Most of you know that, after returning to the UK from the Beagle voyage, Darwin developed a debilitating illness that involved nausea, “inordinate flatulence” (hard for me to imagine the old man continuously passing wind), and, worst of all, bouts of vomiting. He had this on and off for the rest of his adult life. If you visit Down House, you’ll find in Darwin’s study a folding screen, behind which is a chamber pot. That’s where Darwin used to vomit when overtaken by his illness.
What is amazing is Darwin’s output despite the illness. All of those books, all of the correspondence, all of that research — all done while he was feeling like crap. It makes his achievements even more remarkable.
Anyway, scholars have of course speculated about what made Darwin sick. The “diagnoses” have been all over the map, ranging from psychosomatic illness (perhaps brought on by fear that his theory would be rejected), to Chagas’ Disease (a trypanosome spread by the “kissing bug” of South and Central America, which produces a disease that can yield some of Darwin’s symptoms).
Now we have a new diagnosis, suggested in a paper from the December issue of the British Medical Journal by Australian developmental biologist John Hayman (and highlighted by the American Medical News). His verdict: “cyclical vomiting syndrome (CVS),” a pretty horrible malady that seems to have some association with migraines. Hayman claims that the disease is also associated with a mitochondrial DNA mutation, although the etiology is unclear. Hayman explains that this diagnosis explains Darwin’s symptoms much better than do previous suggestions, including his recurrent seasickness on the Beagle, his eczema (skin infections are frequently associated with CVS), the vomiting, of course, and even some aberrant pigmentation of Darwin’s skin, visible in an 1881 portrait, that may be due to an imbalanced hormone titer.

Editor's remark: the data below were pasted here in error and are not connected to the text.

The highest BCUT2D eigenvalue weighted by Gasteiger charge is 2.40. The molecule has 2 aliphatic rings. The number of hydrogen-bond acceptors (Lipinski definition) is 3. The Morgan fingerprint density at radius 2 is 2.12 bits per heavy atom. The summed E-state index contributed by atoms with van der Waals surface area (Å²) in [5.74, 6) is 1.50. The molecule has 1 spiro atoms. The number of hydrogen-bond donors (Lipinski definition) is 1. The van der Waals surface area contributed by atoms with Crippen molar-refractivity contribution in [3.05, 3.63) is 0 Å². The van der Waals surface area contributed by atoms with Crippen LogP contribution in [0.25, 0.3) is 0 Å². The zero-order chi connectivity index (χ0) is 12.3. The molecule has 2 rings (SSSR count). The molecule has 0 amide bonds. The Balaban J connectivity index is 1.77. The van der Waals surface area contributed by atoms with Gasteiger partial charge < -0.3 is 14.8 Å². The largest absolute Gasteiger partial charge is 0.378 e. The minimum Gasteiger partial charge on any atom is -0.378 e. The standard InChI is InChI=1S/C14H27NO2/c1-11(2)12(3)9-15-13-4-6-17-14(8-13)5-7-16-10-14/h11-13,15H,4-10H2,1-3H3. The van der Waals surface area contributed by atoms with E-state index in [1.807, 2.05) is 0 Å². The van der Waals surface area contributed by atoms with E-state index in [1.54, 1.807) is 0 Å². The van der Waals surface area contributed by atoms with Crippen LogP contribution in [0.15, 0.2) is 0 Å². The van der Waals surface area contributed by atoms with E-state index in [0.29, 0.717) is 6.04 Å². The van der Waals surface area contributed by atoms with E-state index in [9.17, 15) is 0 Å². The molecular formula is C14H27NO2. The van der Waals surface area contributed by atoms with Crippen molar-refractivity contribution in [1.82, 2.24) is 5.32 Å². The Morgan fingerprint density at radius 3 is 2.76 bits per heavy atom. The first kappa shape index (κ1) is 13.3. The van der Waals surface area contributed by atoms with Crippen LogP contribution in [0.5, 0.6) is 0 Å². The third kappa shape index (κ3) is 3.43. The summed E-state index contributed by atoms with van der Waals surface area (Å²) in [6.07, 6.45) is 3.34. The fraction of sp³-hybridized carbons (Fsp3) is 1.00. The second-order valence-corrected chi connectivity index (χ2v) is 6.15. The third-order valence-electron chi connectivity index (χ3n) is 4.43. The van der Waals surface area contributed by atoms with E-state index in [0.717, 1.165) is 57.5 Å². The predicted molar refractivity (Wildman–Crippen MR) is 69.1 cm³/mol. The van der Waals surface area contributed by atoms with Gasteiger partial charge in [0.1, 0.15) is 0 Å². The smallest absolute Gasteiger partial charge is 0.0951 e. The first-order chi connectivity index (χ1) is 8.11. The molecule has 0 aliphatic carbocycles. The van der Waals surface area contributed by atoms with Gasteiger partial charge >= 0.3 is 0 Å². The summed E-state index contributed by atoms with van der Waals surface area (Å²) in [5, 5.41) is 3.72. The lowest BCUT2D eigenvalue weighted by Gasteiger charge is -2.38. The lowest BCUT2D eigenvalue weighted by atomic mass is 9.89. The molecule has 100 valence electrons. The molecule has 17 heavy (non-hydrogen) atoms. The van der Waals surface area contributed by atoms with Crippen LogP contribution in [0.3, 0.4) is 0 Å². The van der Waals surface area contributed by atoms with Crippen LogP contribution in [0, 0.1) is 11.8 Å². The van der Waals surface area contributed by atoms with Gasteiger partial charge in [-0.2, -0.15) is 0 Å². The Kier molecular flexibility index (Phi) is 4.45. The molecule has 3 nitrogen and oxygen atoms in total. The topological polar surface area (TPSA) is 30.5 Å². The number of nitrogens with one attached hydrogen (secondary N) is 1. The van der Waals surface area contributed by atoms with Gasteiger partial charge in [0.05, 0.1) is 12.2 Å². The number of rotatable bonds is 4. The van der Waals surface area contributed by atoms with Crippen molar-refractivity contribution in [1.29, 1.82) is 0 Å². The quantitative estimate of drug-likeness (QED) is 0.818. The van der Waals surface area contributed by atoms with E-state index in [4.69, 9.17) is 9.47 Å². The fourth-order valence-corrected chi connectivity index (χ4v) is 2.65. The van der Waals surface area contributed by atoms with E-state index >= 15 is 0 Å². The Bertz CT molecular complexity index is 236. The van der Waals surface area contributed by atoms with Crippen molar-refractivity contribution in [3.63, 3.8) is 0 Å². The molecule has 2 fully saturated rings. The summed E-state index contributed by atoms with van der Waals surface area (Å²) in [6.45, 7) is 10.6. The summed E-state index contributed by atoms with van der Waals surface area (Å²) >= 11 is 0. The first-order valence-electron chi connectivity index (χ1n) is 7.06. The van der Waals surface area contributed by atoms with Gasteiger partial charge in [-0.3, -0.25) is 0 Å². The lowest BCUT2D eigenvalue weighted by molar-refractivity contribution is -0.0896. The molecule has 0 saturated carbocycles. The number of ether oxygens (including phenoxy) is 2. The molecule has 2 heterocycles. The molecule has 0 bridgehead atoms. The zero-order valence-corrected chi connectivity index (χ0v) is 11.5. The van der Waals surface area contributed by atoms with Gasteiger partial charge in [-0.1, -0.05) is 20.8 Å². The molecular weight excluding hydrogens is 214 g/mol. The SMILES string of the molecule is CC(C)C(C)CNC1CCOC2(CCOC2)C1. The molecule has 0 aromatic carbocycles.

I’m not a doctor, so all I can say is that this does seem a plausible explanation for Darwin’s symptoms, although the age of CVS onset is usually much younger: in children under the age of 10. If it is due to an identifiable mutation in the mitochondria, it may be possible to find it in living members of the Wedgewood family (relatives of Darwin’s mother Susannah), since Darwin obviously couldn’t pass it on.
Hayman, John, A. 2009. Diagnosis. Darwin’s illness revisited. British Medical Journal, Published 13 December 2009, doi:10.1136/bmj.b4968